It may not be gardening weather, but there’s much to learn and enjoy from your armchair

Claire Ryan (right) and Patsy Wrafter of the Informal Florist. Photographs:  Richard Johnston

The Informal Florist puts emphasis on unconventional, pared-back beauty

Clarke’s Soaps, handmade in Dublin

What garden lovers will be happy to find under the tree this year

Flanagan’s Fields in Rialto, a community garden using 21st century methods to grow food. Photographs: Richard Johnston

Rialto community group uses 21st-century growing methods and cutting-edge technology to grow delicious and nutritious food in (...)

These baby plants may be of Lilliputian proportions, but they are wonderfully decorative and intensely flavoursome. Photograph: Richard Johnston

They’re expensive to buy, but micro greens are easy to grow

Continue to enjoy an impressive variety of freshly harvested homegrown food throughout the year. Photograph: Richard Johnston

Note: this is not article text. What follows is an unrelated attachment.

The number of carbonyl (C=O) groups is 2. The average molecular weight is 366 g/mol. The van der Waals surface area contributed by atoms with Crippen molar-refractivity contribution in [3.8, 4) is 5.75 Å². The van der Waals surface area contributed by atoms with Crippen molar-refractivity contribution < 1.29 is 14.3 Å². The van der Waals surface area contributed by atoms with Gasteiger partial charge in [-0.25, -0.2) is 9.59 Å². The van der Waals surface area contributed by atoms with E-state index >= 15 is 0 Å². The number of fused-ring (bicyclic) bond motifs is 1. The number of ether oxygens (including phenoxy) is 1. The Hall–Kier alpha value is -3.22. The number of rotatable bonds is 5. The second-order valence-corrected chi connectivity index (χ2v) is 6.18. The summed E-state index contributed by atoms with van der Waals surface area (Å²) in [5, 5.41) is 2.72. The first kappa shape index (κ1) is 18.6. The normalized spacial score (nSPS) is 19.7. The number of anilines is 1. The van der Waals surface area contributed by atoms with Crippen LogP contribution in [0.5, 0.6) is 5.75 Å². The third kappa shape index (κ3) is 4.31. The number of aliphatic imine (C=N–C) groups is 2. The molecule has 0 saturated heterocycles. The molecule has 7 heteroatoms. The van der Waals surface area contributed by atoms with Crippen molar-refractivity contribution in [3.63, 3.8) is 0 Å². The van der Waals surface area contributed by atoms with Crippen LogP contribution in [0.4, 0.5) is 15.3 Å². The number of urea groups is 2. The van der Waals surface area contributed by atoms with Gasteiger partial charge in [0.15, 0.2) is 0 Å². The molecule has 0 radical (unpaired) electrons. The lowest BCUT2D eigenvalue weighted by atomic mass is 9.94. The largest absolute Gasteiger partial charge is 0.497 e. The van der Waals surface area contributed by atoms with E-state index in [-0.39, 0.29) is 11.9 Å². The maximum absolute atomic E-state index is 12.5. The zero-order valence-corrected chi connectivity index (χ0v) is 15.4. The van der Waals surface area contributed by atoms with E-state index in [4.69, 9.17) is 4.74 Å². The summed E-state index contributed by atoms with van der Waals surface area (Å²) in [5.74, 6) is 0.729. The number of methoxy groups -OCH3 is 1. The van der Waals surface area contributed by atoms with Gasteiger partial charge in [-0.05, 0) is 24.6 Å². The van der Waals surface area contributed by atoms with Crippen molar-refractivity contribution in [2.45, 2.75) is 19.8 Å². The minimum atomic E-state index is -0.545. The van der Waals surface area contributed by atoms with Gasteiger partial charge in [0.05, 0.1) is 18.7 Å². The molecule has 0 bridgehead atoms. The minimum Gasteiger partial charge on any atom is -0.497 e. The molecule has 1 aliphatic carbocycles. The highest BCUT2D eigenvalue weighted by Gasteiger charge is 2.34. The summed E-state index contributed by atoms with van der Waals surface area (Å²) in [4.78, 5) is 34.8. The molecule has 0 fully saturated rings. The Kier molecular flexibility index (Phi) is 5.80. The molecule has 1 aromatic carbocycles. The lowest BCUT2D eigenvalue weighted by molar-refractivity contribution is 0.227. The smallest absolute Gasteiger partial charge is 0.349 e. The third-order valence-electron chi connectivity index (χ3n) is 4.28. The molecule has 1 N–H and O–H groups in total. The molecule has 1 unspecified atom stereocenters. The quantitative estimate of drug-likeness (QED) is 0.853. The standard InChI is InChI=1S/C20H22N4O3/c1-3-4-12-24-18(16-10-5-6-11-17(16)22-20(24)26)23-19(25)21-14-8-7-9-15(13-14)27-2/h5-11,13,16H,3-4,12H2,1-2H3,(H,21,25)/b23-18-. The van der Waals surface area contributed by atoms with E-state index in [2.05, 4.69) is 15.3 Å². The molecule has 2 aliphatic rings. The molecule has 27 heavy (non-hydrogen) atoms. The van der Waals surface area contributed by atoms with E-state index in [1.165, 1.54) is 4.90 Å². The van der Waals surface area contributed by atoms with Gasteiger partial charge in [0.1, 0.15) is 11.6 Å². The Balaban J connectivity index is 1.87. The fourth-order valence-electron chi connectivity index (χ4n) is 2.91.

From golden Cape gooseberries to sooty skinned figs, the garden keeps on giving during autumn and winter

The strangely medieval-looking medlar, which can be used to make fragrant medlar jelly to serve as an accompaniment to game, pork or lamb

Plant a medlar tree between now and March and in time you could be harvesting fragrant fruits to make jellies and liqueurs

Tasty bounty: an array of homegrown fruit,vegetables and edible flowers grown in an Irish kitchen garden. Photographs: Richard Johnston

Lazy gardening is a great way to clear that weed patch and get it ready for spring growth

Lichens growing on a stone statue in the historic gardens of Mount Stewart, Co Down. Photograph: Richard Johnston
Loving lichen

An appreciation of the silver, moss-like growth that adorns our garden walls, pots, ornaments and plants

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